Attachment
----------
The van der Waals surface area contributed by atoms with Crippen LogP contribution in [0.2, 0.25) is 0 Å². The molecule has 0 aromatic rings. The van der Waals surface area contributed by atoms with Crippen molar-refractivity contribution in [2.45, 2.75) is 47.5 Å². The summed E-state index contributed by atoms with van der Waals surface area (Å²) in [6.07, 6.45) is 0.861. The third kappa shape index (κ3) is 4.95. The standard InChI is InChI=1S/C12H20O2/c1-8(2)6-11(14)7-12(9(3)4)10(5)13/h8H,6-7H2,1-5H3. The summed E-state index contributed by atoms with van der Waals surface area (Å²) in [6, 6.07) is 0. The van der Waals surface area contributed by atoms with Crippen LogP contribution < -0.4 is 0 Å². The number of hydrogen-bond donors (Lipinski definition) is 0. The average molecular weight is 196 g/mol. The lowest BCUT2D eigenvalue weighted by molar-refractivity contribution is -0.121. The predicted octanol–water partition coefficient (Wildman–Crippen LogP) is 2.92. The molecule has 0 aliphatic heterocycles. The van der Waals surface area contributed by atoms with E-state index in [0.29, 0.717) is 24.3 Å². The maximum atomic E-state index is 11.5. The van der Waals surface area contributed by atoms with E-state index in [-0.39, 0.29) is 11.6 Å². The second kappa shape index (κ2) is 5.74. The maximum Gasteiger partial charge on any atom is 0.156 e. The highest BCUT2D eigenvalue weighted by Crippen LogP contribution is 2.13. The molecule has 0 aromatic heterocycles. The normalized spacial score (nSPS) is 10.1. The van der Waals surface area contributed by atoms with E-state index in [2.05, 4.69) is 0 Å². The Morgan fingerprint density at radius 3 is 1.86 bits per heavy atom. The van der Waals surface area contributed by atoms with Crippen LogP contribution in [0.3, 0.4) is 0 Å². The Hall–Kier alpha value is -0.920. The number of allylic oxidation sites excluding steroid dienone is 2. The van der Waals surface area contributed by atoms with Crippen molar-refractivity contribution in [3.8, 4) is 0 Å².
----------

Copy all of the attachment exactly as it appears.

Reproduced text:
The van der Waals surface area contributed by atoms with Crippen LogP contribution in [0.2, 0.25) is 0 Å². The molecule has 0 aromatic rings. The van der Waals surface area contributed by atoms with Crippen molar-refractivity contribution in [2.45, 2.75) is 47.5 Å². The summed E-state index contributed by atoms with van der Waals surface area (Å²) in [6.07, 6.45) is 0.861. The third kappa shape index (κ3) is 4.95. The standard InChI is InChI=1S/C12H20O2/c1-8(2)6-11(14)7-12(9(3)4)10(5)13/h8H,6-7H2,1-5H3. The summed E-state index contributed by atoms with van der Waals surface area (Å²) in [6, 6.07) is 0. The van der Waals surface area contributed by atoms with Crippen LogP contribution < -0.4 is 0 Å². The number of hydrogen-bond donors (Lipinski definition) is 0. The average molecular weight is 196 g/mol. The lowest BCUT2D eigenvalue weighted by molar-refractivity contribution is -0.121. The predicted octanol–water partition coefficient (Wildman–Crippen LogP) is 2.92. The molecule has 0 aliphatic heterocycles. The van der Waals surface area contributed by atoms with E-state index in [0.29, 0.717) is 24.3 Å². The maximum atomic E-state index is 11.5. The van der Waals surface area contributed by atoms with E-state index in [-0.39, 0.29) is 11.6 Å². The second kappa shape index (κ2) is 5.74. The maximum Gasteiger partial charge on any atom is 0.156 e. The highest BCUT2D eigenvalue weighted by Crippen LogP contribution is 2.13. The molecule has 0 aromatic heterocycles. The normalized spacial score (nSPS) is 10.1. The van der Waals surface area contributed by atoms with E-state index in [2.05, 4.69) is 0 Å². The Morgan fingerprint density at radius 3 is 1.86 bits per heavy atom. The van der Waals surface area contributed by atoms with Crippen LogP contribution in [0.3, 0.4) is 0 Å². The Hall–Kier alpha value is -0.920. The number of allylic oxidation sites excluding steroid dienone is 2. The van der Waals surface area contributed by atoms with Crippen molar-refractivity contribution in [3.8, 4) is 0 Å².